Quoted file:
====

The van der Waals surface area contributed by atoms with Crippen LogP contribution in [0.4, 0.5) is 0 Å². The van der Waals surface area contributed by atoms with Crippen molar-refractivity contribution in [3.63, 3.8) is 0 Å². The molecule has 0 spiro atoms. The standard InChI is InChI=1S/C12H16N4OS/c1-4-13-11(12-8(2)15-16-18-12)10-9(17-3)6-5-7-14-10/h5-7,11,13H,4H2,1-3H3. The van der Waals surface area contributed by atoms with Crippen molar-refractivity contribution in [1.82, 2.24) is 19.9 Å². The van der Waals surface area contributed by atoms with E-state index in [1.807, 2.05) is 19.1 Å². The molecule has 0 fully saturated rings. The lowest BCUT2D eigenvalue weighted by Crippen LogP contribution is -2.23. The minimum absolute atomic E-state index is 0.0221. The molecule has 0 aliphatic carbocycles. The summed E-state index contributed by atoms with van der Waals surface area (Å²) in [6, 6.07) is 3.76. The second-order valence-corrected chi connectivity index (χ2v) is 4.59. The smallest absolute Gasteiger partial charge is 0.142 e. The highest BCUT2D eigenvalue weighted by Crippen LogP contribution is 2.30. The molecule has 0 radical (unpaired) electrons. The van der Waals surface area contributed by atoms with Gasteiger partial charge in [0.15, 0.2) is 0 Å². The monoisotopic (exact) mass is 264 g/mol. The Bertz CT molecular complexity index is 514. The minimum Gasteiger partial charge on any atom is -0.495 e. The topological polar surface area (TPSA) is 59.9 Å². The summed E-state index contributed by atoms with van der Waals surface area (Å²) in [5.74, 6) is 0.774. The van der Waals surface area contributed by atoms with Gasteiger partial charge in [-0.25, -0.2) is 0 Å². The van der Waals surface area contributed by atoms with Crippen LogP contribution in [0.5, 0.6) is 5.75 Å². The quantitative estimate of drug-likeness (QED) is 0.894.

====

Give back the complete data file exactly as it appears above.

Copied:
The van der Waals surface area contributed by atoms with Crippen LogP contribution in [0.4, 0.5) is 0 Å². The van der Waals surface area contributed by atoms with Crippen molar-refractivity contribution in [3.63, 3.8) is 0 Å². The molecule has 0 spiro atoms. The standard InChI is InChI=1S/C12H16N4OS/c1-4-13-11(12-8(2)15-16-18-12)10-9(17-3)6-5-7-14-10/h5-7,11,13H,4H2,1-3H3. The van der Waals surface area contributed by atoms with Crippen molar-refractivity contribution in [1.82, 2.24) is 19.9 Å². The van der Waals surface area contributed by atoms with E-state index in [1.807, 2.05) is 19.1 Å². The molecule has 0 fully saturated rings. The lowest BCUT2D eigenvalue weighted by Crippen LogP contribution is -2.23. The minimum absolute atomic E-state index is 0.0221. The molecule has 0 aliphatic carbocycles. The summed E-state index contributed by atoms with van der Waals surface area (Å²) in [6, 6.07) is 3.76. The second-order valence-corrected chi connectivity index (χ2v) is 4.59. The smallest absolute Gasteiger partial charge is 0.142 e. The highest BCUT2D eigenvalue weighted by Crippen LogP contribution is 2.30. The molecule has 0 radical (unpaired) electrons. The van der Waals surface area contributed by atoms with Gasteiger partial charge in [0.15, 0.2) is 0 Å². The monoisotopic (exact) mass is 264 g/mol. The Bertz CT molecular complexity index is 514. The minimum Gasteiger partial charge on any atom is -0.495 e. The topological polar surface area (TPSA) is 59.9 Å². The summed E-state index contributed by atoms with van der Waals surface area (Å²) in [5.74, 6) is 0.774. The van der Waals surface area contributed by atoms with Gasteiger partial charge in [-0.25, -0.2) is 0 Å². The van der Waals surface area contributed by atoms with Crippen LogP contribution in [0.5, 0.6) is 5.75 Å². The quantitative estimate of drug-likeness (QED) is 0.894.